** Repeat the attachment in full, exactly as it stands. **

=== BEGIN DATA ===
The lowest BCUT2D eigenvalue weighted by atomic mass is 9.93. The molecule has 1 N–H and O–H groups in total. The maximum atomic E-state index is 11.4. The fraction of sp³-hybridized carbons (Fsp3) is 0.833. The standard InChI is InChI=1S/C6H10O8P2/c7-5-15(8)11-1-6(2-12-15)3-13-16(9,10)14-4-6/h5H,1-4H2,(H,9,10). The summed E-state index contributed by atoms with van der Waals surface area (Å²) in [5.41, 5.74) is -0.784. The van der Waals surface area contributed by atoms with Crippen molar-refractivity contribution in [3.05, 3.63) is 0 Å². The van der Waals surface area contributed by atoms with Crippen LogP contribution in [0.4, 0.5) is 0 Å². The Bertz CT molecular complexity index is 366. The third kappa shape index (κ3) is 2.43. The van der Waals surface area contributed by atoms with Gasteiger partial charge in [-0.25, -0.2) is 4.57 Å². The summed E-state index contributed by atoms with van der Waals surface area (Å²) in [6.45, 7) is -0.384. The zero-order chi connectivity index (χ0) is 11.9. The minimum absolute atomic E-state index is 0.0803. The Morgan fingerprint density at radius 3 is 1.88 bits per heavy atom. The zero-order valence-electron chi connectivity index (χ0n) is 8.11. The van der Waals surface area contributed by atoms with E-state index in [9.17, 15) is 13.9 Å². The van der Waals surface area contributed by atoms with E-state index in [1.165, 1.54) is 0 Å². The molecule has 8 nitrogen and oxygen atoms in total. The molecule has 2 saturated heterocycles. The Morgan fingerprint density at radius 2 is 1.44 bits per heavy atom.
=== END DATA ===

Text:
The lowest BCUT2D eigenvalue weighted by atomic mass is 9.93. The molecule has 1 N–H and O–H groups in total. The maximum atomic E-state index is 11.4. The fraction of sp³-hybridized carbons (Fsp3) is 0.833. The standard InChI is InChI=1S/C6H10O8P2/c7-5-15(8)11-1-6(2-12-15)3-13-16(9,10)14-4-6/h5H,1-4H2,(H,9,10). The summed E-state index contributed by atoms with van der Waals surface area (Å²) in [5.41, 5.74) is -0.784. The van der Waals surface area contributed by atoms with Crippen molar-refractivity contribution in [3.05, 3.63) is 0 Å². The van der Waals surface area contributed by atoms with Crippen LogP contribution in [0.4, 0.5) is 0 Å². The Bertz CT molecular complexity index is 366. The third kappa shape index (κ3) is 2.43. The van der Waals surface area contributed by atoms with Gasteiger partial charge in [-0.25, -0.2) is 4.57 Å². The summed E-state index contributed by atoms with van der Waals surface area (Å²) in [6.45, 7) is -0.384. The zero-order chi connectivity index (χ0) is 11.9. The minimum absolute atomic E-state index is 0.0803. The Morgan fingerprint density at radius 3 is 1.88 bits per heavy atom. The zero-order valence-electron chi connectivity index (χ0n) is 8.11. The van der Waals surface area contributed by atoms with E-state index in [9.17, 15) is 13.9 Å². The van der Waals surface area contributed by atoms with E-state index in [1.165, 1.54) is 0 Å². The molecule has 8 nitrogen and oxygen atoms in total. The molecule has 2 saturated heterocycles. The Morgan fingerprint density at radius 2 is 1.44 bits per heavy atom.